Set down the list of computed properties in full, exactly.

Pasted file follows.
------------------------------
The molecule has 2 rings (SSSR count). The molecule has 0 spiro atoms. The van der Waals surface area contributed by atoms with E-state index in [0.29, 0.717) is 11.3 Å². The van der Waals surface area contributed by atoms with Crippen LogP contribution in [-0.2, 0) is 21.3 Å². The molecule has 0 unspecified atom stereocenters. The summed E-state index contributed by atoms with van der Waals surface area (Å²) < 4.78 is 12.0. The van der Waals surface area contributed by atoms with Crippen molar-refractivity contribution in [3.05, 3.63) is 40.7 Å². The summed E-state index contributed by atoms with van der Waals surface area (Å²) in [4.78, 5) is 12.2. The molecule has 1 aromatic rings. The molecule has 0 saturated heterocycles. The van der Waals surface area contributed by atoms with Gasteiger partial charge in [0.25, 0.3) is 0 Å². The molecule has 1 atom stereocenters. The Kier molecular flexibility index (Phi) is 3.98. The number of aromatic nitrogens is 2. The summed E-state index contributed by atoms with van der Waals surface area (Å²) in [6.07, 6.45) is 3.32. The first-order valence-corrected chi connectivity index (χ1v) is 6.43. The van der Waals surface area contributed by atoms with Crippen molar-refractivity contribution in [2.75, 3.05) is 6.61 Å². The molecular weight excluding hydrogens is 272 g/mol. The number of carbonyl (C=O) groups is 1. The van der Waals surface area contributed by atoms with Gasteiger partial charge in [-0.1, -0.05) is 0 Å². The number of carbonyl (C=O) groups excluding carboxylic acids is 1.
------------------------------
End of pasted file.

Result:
The molecule has 2 rings (SSSR count). The molecule has 0 spiro atoms. The van der Waals surface area contributed by atoms with E-state index in [0.29, 0.717) is 11.3 Å². The van der Waals surface area contributed by atoms with Crippen LogP contribution in [-0.2, 0) is 21.3 Å². The molecule has 0 unspecified atom stereocenters. The summed E-state index contributed by atoms with van der Waals surface area (Å²) < 4.78 is 12.0. The van der Waals surface area contributed by atoms with Crippen molar-refractivity contribution in [3.05, 3.63) is 40.7 Å². The summed E-state index contributed by atoms with van der Waals surface area (Å²) in [4.78, 5) is 12.2. The molecule has 1 aromatic rings. The molecule has 0 saturated heterocycles. The van der Waals surface area contributed by atoms with Gasteiger partial charge in [0.25, 0.3) is 0 Å². The molecule has 1 atom stereocenters. The Kier molecular flexibility index (Phi) is 3.98. The number of aromatic nitrogens is 2. The summed E-state index contributed by atoms with van der Waals surface area (Å²) in [6.07, 6.45) is 3.32. The first-order valence-corrected chi connectivity index (χ1v) is 6.43. The van der Waals surface area contributed by atoms with Crippen molar-refractivity contribution in [2.75, 3.05) is 6.61 Å². The molecular weight excluding hydrogens is 272 g/mol. The number of carbonyl (C=O) groups is 1. The van der Waals surface area contributed by atoms with Gasteiger partial charge in [-0.1, -0.05) is 0 Å². The number of carbonyl (C=O) groups excluding carboxylic acids is 1.